XP pioneer stumps for test-driven development

A pioneer of Extreme Programming and test-driven development, Ward Cunningham is also the inventor of Wiki, a popular open source tool for Web-based collaboration. Jon Udell asked him to reflect on lessons learned as a practitioner of TDD and to describe how FIT (Framework for Integrated Test) enables programmers and business analysts to collaborate on testing business scenarios.

Q: What's the driving motivation for test first (see Test before you leap for more on this development methodology)?

Cunningham: Not so much finding that last bug, but guiding the development in a way that doesn't require a lot of attention to details. Then you can think and act strategically. The best developers are now very interested in testing, but they want testing that benefits them immediately.

Q: What makes test-first feasible?

Cunningham: We presume that it's easy to write tests, and that wasn't always true. With Cobol, there was no way to reach into the middle of your program. Now it's much more likely that your program is a network of objects. You can reach in and grab any one of them.

Q: What are the social implications of test first?

Cunningham: Developers use tests to communicate with other developers. The social contract says, "Here's my code, do anything you want with it so long as you have and run my tests. You're unlikely to hurt me if you continue to pass those tests. If you do fail a test, come talk to me."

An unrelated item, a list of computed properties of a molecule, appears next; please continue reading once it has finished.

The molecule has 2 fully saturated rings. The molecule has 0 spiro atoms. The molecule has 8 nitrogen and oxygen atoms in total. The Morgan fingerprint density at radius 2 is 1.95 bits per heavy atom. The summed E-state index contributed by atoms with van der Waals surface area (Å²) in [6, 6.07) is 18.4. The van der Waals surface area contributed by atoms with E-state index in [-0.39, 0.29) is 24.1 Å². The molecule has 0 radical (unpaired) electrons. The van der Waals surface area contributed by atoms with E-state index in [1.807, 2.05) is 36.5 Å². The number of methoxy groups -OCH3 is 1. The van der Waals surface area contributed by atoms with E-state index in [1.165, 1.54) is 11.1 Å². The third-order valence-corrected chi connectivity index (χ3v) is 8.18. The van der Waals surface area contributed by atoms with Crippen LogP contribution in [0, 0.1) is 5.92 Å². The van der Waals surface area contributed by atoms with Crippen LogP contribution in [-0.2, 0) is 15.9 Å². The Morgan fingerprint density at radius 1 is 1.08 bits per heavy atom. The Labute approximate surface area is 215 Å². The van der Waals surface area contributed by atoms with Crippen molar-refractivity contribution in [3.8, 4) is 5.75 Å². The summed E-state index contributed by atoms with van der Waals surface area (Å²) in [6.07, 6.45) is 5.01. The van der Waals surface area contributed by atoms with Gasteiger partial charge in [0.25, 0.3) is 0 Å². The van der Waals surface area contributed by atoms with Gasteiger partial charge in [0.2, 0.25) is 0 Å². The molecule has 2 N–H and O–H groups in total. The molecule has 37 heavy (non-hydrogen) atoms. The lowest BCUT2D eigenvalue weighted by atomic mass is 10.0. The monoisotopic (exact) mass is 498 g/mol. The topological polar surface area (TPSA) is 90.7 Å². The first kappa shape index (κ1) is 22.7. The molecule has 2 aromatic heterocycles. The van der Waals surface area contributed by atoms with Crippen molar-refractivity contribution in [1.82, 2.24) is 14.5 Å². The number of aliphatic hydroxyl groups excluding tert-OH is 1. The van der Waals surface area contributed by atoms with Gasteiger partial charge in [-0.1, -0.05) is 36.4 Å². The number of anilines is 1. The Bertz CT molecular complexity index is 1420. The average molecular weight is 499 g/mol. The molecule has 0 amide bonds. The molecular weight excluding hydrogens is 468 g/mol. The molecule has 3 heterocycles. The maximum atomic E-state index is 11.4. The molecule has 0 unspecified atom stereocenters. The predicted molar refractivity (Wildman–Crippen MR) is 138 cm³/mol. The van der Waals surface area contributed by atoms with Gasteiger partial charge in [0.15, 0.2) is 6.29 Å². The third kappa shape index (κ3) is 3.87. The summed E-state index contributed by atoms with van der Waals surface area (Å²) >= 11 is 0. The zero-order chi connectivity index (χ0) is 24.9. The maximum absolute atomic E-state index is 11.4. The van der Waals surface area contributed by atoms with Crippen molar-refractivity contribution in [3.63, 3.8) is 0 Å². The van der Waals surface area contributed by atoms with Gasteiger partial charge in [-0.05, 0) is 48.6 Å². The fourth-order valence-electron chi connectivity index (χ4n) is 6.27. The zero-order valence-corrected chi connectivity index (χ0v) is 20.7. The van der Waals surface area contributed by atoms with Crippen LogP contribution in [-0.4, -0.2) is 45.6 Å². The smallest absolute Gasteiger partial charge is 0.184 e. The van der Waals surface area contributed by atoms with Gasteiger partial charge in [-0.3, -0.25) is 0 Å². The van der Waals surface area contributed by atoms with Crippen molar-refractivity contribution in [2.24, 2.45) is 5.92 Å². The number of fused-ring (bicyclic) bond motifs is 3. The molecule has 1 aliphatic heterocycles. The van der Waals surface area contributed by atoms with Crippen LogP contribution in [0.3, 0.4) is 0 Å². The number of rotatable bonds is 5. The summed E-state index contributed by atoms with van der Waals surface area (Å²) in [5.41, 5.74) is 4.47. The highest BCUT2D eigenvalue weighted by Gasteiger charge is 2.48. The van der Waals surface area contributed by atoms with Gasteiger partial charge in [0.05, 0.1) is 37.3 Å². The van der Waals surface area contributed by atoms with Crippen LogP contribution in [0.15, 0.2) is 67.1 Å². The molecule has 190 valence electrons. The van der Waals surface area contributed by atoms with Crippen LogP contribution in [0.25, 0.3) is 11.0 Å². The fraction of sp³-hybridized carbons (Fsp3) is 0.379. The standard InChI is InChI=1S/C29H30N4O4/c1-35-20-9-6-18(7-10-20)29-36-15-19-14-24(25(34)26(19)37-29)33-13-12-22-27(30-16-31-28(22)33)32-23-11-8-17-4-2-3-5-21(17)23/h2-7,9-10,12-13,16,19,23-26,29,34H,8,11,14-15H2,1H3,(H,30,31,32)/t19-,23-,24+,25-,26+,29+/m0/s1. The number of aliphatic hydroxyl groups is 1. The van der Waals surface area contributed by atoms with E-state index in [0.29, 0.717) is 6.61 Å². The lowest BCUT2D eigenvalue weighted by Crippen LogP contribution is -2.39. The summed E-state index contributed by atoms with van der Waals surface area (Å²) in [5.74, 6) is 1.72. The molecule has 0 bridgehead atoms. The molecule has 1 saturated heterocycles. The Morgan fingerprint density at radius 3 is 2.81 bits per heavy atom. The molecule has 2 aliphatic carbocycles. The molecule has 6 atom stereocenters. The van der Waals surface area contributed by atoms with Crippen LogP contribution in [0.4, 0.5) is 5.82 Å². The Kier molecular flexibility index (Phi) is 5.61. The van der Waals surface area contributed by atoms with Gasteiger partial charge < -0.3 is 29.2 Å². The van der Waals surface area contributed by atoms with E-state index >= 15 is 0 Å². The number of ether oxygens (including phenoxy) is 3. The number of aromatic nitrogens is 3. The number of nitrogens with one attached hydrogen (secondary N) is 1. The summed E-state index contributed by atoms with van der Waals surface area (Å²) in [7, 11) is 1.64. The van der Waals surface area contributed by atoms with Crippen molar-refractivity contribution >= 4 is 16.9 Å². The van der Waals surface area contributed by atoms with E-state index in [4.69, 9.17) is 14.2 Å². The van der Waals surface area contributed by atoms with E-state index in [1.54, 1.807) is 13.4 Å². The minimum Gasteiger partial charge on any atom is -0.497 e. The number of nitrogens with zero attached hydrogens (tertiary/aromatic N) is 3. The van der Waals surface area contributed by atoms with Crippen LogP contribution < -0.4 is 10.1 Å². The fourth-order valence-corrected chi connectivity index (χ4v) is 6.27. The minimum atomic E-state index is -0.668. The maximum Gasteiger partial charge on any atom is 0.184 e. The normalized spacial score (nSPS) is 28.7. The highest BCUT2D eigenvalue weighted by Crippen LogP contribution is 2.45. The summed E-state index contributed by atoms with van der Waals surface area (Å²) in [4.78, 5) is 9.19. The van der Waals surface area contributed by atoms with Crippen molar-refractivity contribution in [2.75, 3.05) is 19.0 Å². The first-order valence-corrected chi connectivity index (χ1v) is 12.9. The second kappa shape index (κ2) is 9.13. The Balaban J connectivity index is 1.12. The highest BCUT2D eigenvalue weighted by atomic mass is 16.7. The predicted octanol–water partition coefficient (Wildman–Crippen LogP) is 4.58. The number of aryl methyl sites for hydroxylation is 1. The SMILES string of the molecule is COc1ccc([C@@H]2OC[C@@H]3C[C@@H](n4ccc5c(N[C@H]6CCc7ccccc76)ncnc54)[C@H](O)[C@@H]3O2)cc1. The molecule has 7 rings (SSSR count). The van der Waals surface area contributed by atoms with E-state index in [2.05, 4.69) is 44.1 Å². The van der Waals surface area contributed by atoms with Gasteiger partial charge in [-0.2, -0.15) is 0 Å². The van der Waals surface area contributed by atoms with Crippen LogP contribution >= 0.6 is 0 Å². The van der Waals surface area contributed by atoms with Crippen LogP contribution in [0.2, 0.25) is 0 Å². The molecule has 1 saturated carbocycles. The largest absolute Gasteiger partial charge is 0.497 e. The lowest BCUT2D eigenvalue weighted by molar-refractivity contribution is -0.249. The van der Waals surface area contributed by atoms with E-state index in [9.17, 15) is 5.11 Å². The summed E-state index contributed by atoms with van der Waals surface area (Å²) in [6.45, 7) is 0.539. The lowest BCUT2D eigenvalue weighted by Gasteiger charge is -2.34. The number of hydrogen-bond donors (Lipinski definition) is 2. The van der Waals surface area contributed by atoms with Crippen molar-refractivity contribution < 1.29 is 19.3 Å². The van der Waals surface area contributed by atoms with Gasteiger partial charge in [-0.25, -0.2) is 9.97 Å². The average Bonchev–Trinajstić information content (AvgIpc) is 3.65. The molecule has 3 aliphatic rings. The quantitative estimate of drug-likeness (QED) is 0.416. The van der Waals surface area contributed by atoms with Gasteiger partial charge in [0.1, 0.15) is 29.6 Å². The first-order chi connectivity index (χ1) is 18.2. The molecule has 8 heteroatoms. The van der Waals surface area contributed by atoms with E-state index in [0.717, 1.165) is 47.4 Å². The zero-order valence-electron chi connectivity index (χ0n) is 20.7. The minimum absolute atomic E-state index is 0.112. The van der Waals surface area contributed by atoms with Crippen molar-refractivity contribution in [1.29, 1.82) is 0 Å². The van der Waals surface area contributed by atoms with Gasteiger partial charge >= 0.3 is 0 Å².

Q: Some say test first is sustainable because programmers get to do what they like: writing code, not documentation.

Cunningham: There may be some truth to that. However, when you're writing code, you're focused on a single goal. When you're writing a test, you're deciding, "Of all the goals I know I have, what goal will I focus on next?" It's a sequencing thing. Do I take a little step or a big one? And how am I going to check that step?

Q: People report that the constant positive reinforcement -- the green bar that means the tests have passed -- is a powerful motivator.

Cunningham: It's true. You take a step, it seems small, but you get that reinforcement -- it's done. It's amazing how little reinforcement we've gotten over the years as we've gone through weeks and months of coding; you can get almost into despair.

Q: Where does FIT come in?

Cunningham: How do you have a rich conversation about a program that doesn't yet exist? Nowadays we focus on the UI, but complex business scenarios -- like an out-of-sequence endorsement on an insurance contract -- don't show up on the screen. Fortunately, folks who think about such things tend to work out these cases on spreadsheets. With FIT we can turn that spreadsheet into a Web page that the software tests read and update.

Q: So the programmers and the business analysts are literally on the same page?

Cunningham: Yes. The person-to-person communication is still the richest source of insight into what's required. But at some point you want to write it down, you want to say, "Here are some examples in my language as a domain expert, please check them mechanically, as you do your work, so that my interests are protected in the same way yours are."

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